Lightroom Editing Tips

When i started photography, Lightroom was my first editing software. Like most, i now use Photoshop but still have lightroom but i made the mistake of thinking Lightroom is only good for crops, sorting images out but over the last few months with some study, i have found i use Lightroom almost as much as photoshop these days and find many things like straightening easier in Lightroom than photoshop.

I often shoot on grey in a studio as with presets in lightroom i can easily change the colour and mood of an image with a few clicks.

So although this is no where near a complete guide to Lightroom and i am still a million miles away from being half decent with editing, these are a few notes i scribbled down when i was reading a book on using lightroom and if you only find one thing you did not know from all these notes than i hope it was worth the read to you:

(Note please note i use a Mac for some key commands may be different on a PC but it will be easy to google for the PC version)

Shortcuts
E= Library
Q= Develop (and in develop for Spot removal tool)
Command and Return- Slideshow
Command and Z= Back/Undo
Black and White= V (V again to return to colour)
z= Zoom 100%
f= Full Screen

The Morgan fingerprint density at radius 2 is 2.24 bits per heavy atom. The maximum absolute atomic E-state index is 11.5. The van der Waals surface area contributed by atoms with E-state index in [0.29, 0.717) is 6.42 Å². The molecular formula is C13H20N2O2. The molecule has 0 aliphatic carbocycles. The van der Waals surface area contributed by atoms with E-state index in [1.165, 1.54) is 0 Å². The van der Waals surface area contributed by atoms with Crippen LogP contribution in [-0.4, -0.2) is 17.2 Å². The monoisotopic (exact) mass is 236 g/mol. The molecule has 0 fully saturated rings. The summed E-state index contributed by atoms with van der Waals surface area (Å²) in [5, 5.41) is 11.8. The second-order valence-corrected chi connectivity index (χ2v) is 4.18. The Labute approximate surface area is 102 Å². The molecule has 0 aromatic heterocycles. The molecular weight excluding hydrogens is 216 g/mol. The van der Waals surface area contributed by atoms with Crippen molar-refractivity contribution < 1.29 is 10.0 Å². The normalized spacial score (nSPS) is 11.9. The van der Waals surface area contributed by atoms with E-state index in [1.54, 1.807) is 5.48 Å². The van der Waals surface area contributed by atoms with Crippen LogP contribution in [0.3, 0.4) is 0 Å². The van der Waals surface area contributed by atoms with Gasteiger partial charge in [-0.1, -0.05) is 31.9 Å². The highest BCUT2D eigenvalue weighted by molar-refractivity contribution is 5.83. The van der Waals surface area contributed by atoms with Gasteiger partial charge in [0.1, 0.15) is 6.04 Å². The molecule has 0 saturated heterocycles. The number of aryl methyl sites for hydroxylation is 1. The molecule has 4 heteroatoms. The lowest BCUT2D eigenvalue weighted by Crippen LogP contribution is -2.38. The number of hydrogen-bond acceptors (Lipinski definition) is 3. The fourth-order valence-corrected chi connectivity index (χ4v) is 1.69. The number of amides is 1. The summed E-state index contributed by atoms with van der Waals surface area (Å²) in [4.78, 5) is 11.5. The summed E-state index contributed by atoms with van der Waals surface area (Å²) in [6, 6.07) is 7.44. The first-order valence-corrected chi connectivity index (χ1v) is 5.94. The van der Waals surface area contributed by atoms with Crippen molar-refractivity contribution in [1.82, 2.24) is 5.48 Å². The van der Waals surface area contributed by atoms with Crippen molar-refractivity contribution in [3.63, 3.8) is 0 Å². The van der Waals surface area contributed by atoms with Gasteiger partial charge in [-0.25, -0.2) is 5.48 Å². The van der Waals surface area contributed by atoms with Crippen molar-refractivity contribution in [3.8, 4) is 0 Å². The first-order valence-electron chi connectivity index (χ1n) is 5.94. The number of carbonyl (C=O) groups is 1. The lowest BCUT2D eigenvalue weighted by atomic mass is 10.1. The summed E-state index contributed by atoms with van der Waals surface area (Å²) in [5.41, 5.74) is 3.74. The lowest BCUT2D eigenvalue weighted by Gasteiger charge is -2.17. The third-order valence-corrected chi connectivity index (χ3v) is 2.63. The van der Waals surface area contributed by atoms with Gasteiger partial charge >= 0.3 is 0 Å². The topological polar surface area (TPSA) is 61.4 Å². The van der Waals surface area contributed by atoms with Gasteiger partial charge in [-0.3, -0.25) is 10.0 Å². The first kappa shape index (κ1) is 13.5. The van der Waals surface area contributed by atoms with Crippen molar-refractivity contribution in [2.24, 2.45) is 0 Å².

J= Grid view
ESC- Return to previous
k= Adjustment brush
m- Graduated filter tool (Tip, if you press M twice to exit, you will exit and start a new second tool)
Alt, Shift, Command and T = Tone Curve panel
Command and U= Auto Tone
Before/After = Y key
Shift and M= Radial Filter Tool

TipApplying more than 1 Lightroom adjustment overlay/filter
Where you see an option to view the before/after of your adjustments, (Y key), you notice a few more boxes to the right of the before/after options. One of these is called “copy after settings to before”. Clicking this means any overlay/filter applied to your original image now is added but the image is also now an original image and lets you apply more filters/overlays if needed.

Tip- On the editing panel to the right, near the bottom i often have these boxes ticked in the Lens correction panel:
Enable Profile Correction (Note, sometimes i shoot weirdly, through objects to create in camera effect, At times i prefer my shot to the profile correction one so i leave it unchecked, but it’s a case of personal preference)
Remove Chromatic Aberration

1) Adjustment Brush (K)
Feather= 0 Hard to 100 Soft
Flow and Density =The Flow sets the speed of the adjustment made when painting. For example, if you set the Exposure slider to +2 and then set the Flow down to 25 and paint in the image, you will notice that it takes a longer to build up that +2 stops than if you had left the Flow setting at 100 (eventually though, it will get there). A low Flow setting can help when trying to slowly dodge and burn in an area of an image. The Density slider caps amount of change that can be applied with a paint stroke. If you set the Exposure slider to +2 and then set the Density down to 50, no matter how long you paint, you will never get more of a change than 1/2 of the +2 (or +1 stop).